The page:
Brian's already done a tour of the house. One toilet. He's sure. For my benefit, though, we do another walk-through. To the right of the bathroom is a bedroom, with a pair of single beds made up in heavy purple knit coverlets and a dark, looming wardrobe on the opposite wall. It doesn't look like a kids' bedroom, but it must be. There's another next to it, forming the end of the hall—just the one bed in there, a brass-and-gold deal with a frilly tulle skirt around the base. In the opposite corner is an ancient cot, once painted white and now showing patches of pale grey wood here and there. In it is an immaculate white mattress and a grey stuffed mouse with paisley ears and a black felt nose.

The master bedroom is across from the bathroom. The door is ajar, and when I shine the torch on it to show Brian the best place to push it open, we both see rust-brown stains on the frame. 

"Ruin those bloodstains and I'll kill you both," Degan says cheerily.

Brian says, "Oh, Jesus", but he's not talking to Degan, and he's not referring to the stains.

She's made the bed. You could bounce a dollar coin off the doona.

The entire room is spick-and-span, the carpet lickable. It's a feminine room: white doona cover festooned with green vines and purple violets, white-painted wardrobe, dresser, bedside tables; dinky little ceramic bedside lamps with roses painted on the bases. Trevor probably hated it. On his side of the bed is an alarm clock; on hers is a framed studio photo of the kids. I lean in to have a look without touching it. It's over a year old: the little girl, who the neighbour said is up and bouncing around on her own two feet by now, shows in the photograph as a bald six-monther, her gender only obvious from her pink dress and fuchsia bow bigger than her head. She's sitting on the lap of the older girl, a stocky, broad-faced child of ten-ish, wearing a stiff, ugly dress of magenta tartan. The boy is a ferret of five or six, shrinking back from his place on the stool next to his sisters, like he's trying to dodge the camera. All three kids have fair hair, almost white. Trevor's is dark. I wonder if there's a story to that, or a story to the sewing table and machine shoved into the far corner under the window. Blue-and-white gingham fabric hanging from the fold-down table, anchored by a chunky pattern book. Plastic box of pins to one side. No scissors.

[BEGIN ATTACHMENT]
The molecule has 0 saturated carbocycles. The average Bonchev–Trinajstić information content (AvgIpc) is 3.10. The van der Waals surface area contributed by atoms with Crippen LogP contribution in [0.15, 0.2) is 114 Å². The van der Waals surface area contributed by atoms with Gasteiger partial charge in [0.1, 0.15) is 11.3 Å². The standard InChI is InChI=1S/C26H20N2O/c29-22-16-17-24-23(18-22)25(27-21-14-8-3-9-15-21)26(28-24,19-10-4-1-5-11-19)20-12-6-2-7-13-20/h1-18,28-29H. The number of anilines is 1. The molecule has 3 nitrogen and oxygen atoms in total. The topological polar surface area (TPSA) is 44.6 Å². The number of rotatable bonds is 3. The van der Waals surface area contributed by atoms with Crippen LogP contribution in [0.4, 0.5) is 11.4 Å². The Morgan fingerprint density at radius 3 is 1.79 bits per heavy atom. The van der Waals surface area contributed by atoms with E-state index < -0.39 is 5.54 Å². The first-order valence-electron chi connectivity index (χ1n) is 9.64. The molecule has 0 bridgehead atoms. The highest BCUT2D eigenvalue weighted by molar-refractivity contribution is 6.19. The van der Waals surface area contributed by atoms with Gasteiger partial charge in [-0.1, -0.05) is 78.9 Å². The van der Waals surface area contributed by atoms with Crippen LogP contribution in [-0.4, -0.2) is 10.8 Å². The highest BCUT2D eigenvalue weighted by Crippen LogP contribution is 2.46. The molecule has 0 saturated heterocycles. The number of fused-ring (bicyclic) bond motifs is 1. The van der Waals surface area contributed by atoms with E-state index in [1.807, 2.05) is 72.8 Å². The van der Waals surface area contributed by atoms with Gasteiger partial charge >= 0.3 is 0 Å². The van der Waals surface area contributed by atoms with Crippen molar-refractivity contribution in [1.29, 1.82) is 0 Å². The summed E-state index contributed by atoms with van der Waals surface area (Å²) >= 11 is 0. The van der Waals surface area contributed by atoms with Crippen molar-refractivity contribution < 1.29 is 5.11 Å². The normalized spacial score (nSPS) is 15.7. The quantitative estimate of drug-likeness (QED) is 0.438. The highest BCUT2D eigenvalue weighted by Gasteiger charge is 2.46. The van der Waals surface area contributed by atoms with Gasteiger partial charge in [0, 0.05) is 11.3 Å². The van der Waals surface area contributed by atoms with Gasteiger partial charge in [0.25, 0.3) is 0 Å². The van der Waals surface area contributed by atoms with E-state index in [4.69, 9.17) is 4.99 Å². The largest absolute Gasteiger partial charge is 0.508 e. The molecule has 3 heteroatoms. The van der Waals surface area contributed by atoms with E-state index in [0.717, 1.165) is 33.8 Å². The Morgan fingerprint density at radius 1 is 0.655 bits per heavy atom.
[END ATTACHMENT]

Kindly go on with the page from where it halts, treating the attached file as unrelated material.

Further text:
"How much do you know about sewing?" Brian asks me.

"I sewed a bag in Home Ec once. And then, for extra credit, I also sewed my finger." I hold it out to show him the scar. "But I can figure out what's missing from this picture, Brian, I’m not thick.” The machine’s plugged in and the outlet’s switched on. I lean over and press my foot to the pedal. Nothing happens.

Brian goes to lean against the doorframe, then thinks better of it. He's tired already, though; contemplating asking Degan if he can sit down somewhere without contaminating 'his' crime scene. "Okay," he says. "Whoever killed Trevor got the scissors, probably from in here, but stabbed him in the kitchen, and he ended up in the bath."

He ducks back through the doorway and looks down the hall, where Degan's people are still examining the carpet. "How much blood was on the carpet, Degs?" Too late to check now; the techs are cutting out huge patches of it with Stanley knives.

"Not as much as you'd think," Degan calls back. We hear a violent thwwwwwp sound from the bathroom, like he’s just brought out the world’s biggest roll of duct tape. "A few dribs and drabs in the high-traffic area from the kitchen to the bathroom. See for yourself."